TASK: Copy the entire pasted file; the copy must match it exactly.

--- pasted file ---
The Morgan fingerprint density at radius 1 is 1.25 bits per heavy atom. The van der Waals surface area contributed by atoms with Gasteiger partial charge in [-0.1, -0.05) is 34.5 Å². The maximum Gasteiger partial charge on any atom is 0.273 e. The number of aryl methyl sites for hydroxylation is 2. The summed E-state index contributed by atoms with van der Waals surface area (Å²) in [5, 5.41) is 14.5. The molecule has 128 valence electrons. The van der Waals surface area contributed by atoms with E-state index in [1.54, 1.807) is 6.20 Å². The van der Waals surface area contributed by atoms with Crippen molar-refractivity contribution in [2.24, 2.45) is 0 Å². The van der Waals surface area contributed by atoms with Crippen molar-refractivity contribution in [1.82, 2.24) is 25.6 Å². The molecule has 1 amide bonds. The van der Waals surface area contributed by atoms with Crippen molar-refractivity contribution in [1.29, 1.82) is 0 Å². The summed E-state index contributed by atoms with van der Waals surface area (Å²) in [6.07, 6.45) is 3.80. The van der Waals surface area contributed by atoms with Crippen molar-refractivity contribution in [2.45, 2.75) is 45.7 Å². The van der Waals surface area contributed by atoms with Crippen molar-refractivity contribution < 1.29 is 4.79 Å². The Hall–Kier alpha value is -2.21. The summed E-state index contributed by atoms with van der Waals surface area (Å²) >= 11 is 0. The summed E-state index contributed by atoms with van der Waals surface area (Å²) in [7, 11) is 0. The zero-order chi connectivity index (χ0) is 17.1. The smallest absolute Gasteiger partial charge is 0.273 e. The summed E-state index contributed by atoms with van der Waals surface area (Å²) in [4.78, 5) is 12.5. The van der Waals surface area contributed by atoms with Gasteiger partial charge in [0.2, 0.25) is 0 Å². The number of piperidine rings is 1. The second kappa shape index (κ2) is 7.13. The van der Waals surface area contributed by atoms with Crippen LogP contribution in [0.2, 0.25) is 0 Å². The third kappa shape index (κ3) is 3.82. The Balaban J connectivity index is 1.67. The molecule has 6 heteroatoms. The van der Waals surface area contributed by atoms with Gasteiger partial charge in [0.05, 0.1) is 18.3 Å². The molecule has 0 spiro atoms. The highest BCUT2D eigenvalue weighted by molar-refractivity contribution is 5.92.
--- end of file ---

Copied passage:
The Morgan fingerprint density at radius 1 is 1.25 bits per heavy atom. The van der Waals surface area contributed by atoms with Gasteiger partial charge in [-0.1, -0.05) is 34.5 Å². The maximum Gasteiger partial charge on any atom is 0.273 e. The number of aryl methyl sites for hydroxylation is 2. The summed E-state index contributed by atoms with van der Waals surface area (Å²) in [5, 5.41) is 14.5. The molecule has 128 valence electrons. The van der Waals surface area contributed by atoms with E-state index in [1.54, 1.807) is 6.20 Å². The van der Waals surface area contributed by atoms with Crippen molar-refractivity contribution in [2.24, 2.45) is 0 Å². The van der Waals surface area contributed by atoms with Crippen molar-refractivity contribution in [1.82, 2.24) is 25.6 Å². The molecule has 1 amide bonds. The van der Waals surface area contributed by atoms with Crippen molar-refractivity contribution in [1.29, 1.82) is 0 Å². The summed E-state index contributed by atoms with van der Waals surface area (Å²) in [6.07, 6.45) is 3.80. The van der Waals surface area contributed by atoms with Crippen molar-refractivity contribution in [2.45, 2.75) is 45.7 Å². The van der Waals surface area contributed by atoms with Crippen molar-refractivity contribution < 1.29 is 4.79 Å². The Hall–Kier alpha value is -2.21. The summed E-state index contributed by atoms with van der Waals surface area (Å²) >= 11 is 0. The summed E-state index contributed by atoms with van der Waals surface area (Å²) in [7, 11) is 0. The zero-order chi connectivity index (χ0) is 17.1. The smallest absolute Gasteiger partial charge is 0.273 e. The summed E-state index contributed by atoms with van der Waals surface area (Å²) in [4.78, 5) is 12.5. The van der Waals surface area contributed by atoms with Gasteiger partial charge in [0.2, 0.25) is 0 Å². The number of piperidine rings is 1. The second kappa shape index (κ2) is 7.13. The van der Waals surface area contributed by atoms with Crippen LogP contribution in [0.2, 0.25) is 0 Å². The third kappa shape index (κ3) is 3.82. The Balaban J connectivity index is 1.67. The molecule has 6 heteroatoms. The van der Waals surface area contributed by atoms with Gasteiger partial charge in [0.05, 0.1) is 18.3 Å². The molecule has 0 spiro atoms. The highest BCUT2D eigenvalue weighted by molar-refractivity contribution is 5.92.